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Williams sisters energize Open

September 04, 2008|Kurt Streeter

NEW YORK -- This felt different, felt special, felt more like opening night at a Broadway show than a pro tennis match.

As the Williams sisters took the court for their U.S. Open quarterfinal, inside the massive center court stadium the air cracked with excitement and electric energy.

Walking shoulder to shoulder among a throng that numbered more than 20,000, you could hear the fans talk. Much of it was a debate: Who would be the winner, who in the rest of the women's draw could deal a Williams sister trouble, whether Venus and Serena were divas or humble daughters or the greatest thing that had ever happened to tennis.

"Everybody's energy is way up," said Alicia Luna, a fan from New York, standing with three of her girlfriends. The women gushed about the Williams' duo and said that when they found out the sisters would be playing, it was a dead-bolt lock -- there was not a chance Luna and her friends would ever miss this match. Not a chance.

You don't hear this kind of excitement for many on the men's side of the draw. Maybe for Rafael Nadal or Roger Federer now, after their Wimbledon final. You certainly never hear excitement like this for anyone on the women's tour. The Williams sisters have transcended their sport. They are not tennis players anymore, they are simply stars.

And also human. Just before taking the court, the sisters were interviewed. They stood in the walkway below the stadium, but you could see and hear them on a giant video screen that hung above the court. Both wore a nervous, uneasy, unhappy look. Both spoke quietly into a microphone, so quietly you could barely make out their words.

It made you wonder about how hard this must be. How it must feel -- even after playing 17 times on tour, even after meeting at the Wimbledon final this summer -- to toe the baseline in front of thousands, preparing to serve against someone you love, someone you wish well for. Your flesh and blood.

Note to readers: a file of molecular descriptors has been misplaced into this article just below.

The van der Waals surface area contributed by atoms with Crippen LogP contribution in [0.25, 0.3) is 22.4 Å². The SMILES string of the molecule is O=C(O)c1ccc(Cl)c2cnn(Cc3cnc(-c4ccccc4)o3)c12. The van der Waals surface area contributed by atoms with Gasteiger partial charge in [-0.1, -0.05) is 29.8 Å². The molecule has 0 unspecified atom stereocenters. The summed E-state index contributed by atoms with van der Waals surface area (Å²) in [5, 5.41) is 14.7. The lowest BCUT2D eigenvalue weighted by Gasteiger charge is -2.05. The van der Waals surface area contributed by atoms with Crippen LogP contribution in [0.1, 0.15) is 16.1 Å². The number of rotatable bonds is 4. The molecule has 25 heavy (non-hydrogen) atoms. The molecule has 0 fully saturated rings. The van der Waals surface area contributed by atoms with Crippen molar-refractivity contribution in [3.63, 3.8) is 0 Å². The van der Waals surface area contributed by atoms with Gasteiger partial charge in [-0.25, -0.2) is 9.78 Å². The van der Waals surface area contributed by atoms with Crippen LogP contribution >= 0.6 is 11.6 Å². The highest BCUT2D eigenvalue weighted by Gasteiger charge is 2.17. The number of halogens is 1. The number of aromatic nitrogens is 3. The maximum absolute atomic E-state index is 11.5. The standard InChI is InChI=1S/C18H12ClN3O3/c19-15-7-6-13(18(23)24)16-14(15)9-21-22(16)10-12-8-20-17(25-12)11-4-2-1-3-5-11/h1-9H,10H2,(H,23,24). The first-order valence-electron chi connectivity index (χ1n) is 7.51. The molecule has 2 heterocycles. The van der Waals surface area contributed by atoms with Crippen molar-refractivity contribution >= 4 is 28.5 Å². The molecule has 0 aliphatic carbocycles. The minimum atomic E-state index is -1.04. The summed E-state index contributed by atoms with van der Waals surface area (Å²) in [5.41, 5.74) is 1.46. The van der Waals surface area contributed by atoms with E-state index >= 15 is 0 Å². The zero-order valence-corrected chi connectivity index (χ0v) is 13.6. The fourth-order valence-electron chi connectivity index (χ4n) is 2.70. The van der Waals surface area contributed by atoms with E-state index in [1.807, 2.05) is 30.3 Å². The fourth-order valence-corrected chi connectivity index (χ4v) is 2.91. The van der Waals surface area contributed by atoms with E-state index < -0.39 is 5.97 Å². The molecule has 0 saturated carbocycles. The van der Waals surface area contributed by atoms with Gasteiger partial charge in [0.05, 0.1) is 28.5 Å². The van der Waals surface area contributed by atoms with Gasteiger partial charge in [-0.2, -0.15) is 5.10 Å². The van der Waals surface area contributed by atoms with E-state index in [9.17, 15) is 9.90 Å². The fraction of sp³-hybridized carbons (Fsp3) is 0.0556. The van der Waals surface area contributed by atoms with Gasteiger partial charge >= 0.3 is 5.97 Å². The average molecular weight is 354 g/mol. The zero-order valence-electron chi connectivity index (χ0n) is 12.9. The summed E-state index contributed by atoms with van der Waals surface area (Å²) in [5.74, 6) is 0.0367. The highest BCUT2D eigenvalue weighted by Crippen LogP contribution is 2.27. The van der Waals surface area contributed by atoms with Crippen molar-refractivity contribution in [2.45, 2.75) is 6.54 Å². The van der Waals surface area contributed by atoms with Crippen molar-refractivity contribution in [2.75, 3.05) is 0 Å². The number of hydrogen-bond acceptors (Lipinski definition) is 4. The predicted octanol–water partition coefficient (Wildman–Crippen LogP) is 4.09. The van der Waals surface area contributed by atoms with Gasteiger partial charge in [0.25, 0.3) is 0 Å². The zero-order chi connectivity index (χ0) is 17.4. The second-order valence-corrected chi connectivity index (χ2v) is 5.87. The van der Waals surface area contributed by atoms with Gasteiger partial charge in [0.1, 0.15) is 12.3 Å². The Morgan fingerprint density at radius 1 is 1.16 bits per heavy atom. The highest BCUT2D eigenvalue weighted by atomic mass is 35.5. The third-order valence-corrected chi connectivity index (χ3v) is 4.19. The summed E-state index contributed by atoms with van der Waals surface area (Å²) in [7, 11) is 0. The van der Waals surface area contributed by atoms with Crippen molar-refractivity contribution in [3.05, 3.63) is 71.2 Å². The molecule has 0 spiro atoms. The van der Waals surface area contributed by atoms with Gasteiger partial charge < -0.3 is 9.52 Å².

Signs of this internal conflict showed in the opening moments. At first, the sisters played hesitantly and had trouble finding range. There were double faults and missed returns and poor approach shots. There was little rhythm. They both tend to hit the ball flat, tennis parlance for not imparting much spin. Add nerves to the mix and tennis balls struck hard and flat often sail well past the target. That happened here, mostly at the start, when the tennis often unfolded like this: Venus ace, Serena miss, Venus winner, Venus ace, Serena winner, Venus miss.

Once they found their range, however, the quality improved. Venus leaped in front early with a break. She served for the first set. Then her sister caught up. A tiebreaker came and this far into the match they were striking the ball beautifully. You could see clearly how nobody remaining in the women's draw, which moves to the semifinals now, comes close to playing with the tar and feather ferocity of these women. Yes, some of their peers hit hard, but not like this, not while knocked off balance, not from uncomfortable positions when the feet are not set.

The crowd loved this match. They treated it like a final. Because the sisters often have up-and-down results, because they do not seem to be able to commit fully to this game, they came to New York with Serena seeded fourth, her sister seventh. That meant there was no guarantee they'd be set apart, in different halves of the 128-player draw. As things turned out, they ended up bunched up close, too close, so close that their match Wednesday night was a quarterfinal.

A quarterfinal that felt like a final.

Serena won the first-set tiebreaker. Then she found herself behind again. Suddenly, there were more winners than mistakes. The fans were kept rising, clapping, yelling. It was raucous. It felt like an event. It felt like Broadway and the bright lights.

Venus nudged ahead again in the second set. She had plenty of chances. Set points by the handful. Then her sister clawed her way back. The points tumbled forward. There were back-and-forth rallies and mad dash slices and hard sprinting gets. Tennis as it should be played, tennis as good as it gets. Finally, at 8-7 in the tiebreaker, Serena ahead, her big sister hit a forehand long.

The crowd roared. The match was over. Serena over Venus, 7-6 (6), 7-6 (7). This was the 10th evening of play here at the U.S. Open, but the tournament felt like it had finally begun.

--

kurt.streeter@latimes.com

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